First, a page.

In John Brown’s June 2019 blog , the article discusses the difference between Lifestyle and Enterprise Business, he discusses that fact that many businesses are formed to accommodate the lifestyle of the owners without giving too much thought as to the long-term effect of the business value when it is sold.
While the business is up and running, it is doing exactly what the owner wants it to do, and that is to provide a steady and profitable income to carry the lifestyle of the owner and their family. Again, this is great for the business owner, their families and businesses in general. However, the article discusses the problem when the owners are forced to sell, or just want to sell and exit the business.
Business owners may think they can run their businesses as a lifestyle business and still plan for an exit of their business for the highest potential value. This is a myth, since the strategy of exit planning involves different philosophies and strategies used to grow the business best potential value.
Most business owners don’t really know what their businesses are worth. Because of this, they never understand why they don’t receive the perceived value upon post exit. Also, many business owners take for granted, the perks from the business as normal and ordinary. These perks evaporate once they exit. A double hit to the owner of a lifestyle business model.
The article emphasizes the fact that you can’t have it both ways if you wish to exit your company at the best possible price. Business owners who are running a lifestyle business, must turn that business into a business enterprise if they expect to exit their business at the highest possible price.
A business enterprise has transferable value. It needs to be worth something to the purchaser, for example an equity group, as lifestyle value means nothing to a private equity group compared to the business owner of a lifestyle business as they both have different philosophies of business purpose.
Turning a business into a business enterprise is basically creating a business that is worth something to people or entities beyond the owner. Brown suggests the transforming of a lifestyle business to an enterprise business is a challenge mostly because of the owner’s emotional attachment to the business, and limited owner resources.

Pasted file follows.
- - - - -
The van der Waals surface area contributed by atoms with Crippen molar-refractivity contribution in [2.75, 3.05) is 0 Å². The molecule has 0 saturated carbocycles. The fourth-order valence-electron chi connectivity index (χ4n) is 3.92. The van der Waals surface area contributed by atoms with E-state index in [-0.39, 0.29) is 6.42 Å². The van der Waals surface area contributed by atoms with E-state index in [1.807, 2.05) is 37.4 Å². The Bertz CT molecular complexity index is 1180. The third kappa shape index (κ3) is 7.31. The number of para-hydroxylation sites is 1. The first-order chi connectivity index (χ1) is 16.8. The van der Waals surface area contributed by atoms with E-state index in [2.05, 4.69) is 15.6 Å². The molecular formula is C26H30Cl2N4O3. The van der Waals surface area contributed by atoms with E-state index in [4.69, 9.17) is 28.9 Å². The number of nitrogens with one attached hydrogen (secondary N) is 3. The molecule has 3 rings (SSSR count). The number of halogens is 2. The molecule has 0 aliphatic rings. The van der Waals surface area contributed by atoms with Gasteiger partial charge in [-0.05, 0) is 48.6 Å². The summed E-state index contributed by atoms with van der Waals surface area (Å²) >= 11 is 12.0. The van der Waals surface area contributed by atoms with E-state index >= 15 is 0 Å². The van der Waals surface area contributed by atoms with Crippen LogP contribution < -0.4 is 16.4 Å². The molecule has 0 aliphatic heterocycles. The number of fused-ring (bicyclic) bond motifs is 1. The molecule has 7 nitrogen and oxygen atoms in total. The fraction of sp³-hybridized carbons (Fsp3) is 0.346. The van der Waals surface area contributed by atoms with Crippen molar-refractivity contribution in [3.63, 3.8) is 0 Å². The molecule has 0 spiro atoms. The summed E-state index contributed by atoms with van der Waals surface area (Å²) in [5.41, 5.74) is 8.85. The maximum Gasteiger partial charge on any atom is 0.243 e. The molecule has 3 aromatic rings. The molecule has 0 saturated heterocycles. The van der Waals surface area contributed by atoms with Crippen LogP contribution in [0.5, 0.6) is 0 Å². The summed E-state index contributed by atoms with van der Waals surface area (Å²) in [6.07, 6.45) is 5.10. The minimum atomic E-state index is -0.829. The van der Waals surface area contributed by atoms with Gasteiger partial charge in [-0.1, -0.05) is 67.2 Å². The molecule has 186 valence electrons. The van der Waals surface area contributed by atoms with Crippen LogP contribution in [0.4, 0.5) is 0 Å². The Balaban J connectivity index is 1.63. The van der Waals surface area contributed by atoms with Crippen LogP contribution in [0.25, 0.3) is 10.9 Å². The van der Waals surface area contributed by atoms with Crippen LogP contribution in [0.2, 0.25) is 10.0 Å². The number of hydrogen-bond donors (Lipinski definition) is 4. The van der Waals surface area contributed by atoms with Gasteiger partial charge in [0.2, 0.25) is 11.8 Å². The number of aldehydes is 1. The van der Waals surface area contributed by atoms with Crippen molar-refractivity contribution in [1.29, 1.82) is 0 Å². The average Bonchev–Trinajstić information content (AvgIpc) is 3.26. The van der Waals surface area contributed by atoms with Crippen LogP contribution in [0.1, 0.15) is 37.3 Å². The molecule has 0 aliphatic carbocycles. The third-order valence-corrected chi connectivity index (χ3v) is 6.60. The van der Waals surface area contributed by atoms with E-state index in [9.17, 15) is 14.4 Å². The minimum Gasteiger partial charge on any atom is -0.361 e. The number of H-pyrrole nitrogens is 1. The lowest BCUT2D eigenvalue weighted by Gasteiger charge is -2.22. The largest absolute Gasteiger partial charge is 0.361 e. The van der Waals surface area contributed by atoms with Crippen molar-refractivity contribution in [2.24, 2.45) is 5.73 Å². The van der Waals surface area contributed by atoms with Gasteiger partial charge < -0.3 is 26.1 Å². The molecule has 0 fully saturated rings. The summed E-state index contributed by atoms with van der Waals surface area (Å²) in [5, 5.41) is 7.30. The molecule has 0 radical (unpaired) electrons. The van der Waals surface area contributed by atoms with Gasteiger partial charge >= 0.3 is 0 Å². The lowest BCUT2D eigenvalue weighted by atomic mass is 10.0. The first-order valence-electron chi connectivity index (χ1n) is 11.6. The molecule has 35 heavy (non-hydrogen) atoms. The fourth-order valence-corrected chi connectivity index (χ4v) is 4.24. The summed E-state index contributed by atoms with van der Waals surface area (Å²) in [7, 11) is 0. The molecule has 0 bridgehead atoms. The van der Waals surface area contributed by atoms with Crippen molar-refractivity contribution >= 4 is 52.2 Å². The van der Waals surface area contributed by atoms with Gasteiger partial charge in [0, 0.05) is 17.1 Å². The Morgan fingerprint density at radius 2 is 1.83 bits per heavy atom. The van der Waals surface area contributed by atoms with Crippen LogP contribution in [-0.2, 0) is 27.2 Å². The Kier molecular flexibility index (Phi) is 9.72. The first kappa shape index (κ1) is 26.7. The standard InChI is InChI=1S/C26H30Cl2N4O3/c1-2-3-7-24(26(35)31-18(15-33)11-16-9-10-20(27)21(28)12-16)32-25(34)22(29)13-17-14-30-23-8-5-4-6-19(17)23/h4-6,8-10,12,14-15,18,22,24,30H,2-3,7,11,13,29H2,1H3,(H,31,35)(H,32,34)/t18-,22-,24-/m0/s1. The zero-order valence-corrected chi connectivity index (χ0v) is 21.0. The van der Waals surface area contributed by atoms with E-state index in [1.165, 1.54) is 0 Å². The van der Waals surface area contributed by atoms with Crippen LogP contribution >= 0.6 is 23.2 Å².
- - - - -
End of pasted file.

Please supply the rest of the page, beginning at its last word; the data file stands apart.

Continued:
It has given him and his family a nice lifestyle, freedom and pride. “Why should he change anything?” The owner created this baby, loved it, invested in it and build it. Consequently, it is not only a physical transition but a psychological transition.
When you look through the eyes of an outside investor, they are looking for other aspects about the business, mostly flaws of the business, inefficient areas of the business, management, potential return on investment, cash flow, potential growth and a host of elements needed to make a future profit from the purchase and sales of the business, not lifestyle to the owner.
Lifestyle Owners Sensitivity
Owners may become sensitive to having an outsider put the business under the micro
scope and question past decisions and procedures which the owner has implemented, but don’t line up for the future purchaser, who is more interested in turning the business into profit.
Another transition that may be hard for the owner to make is to create an insider key person or group. This may be hard for the owner to implement since they have been the decision maker and go to person since the beginning of the company. In order to sell the business to the insider group, they need to be trained and start thinking like owners. One key aspect of developing a key group is delegating tasks which the owner transfers to the key group or person. This allows the key group to grow with more experience and start taking the role of an “employer”.[i]
The owner needs to give up some control of the business to help grow the key group, which creates a stronger business value for the future. This may be one of the most important elements to an outside purchaser.
Over the years, I ran across this type of business owner, never realizing the distinction between and lifestyle owner and an enterprise owner.
Recognizing the difference of the two business models, will help the advisor advise the business owner. It also, formulates key questions which will help the owner define more precisely what the owner wants from the business in the future.
John Brown’s article is important to professionals as it makes you think of the level of discussion you will have with this type of business owner knowing that his reasons for not planning for future growth has more to do with what he expects out of his company today, and not tomorrow.
[i] Some data suggests that 66% of the sales of small companies comes from sales within.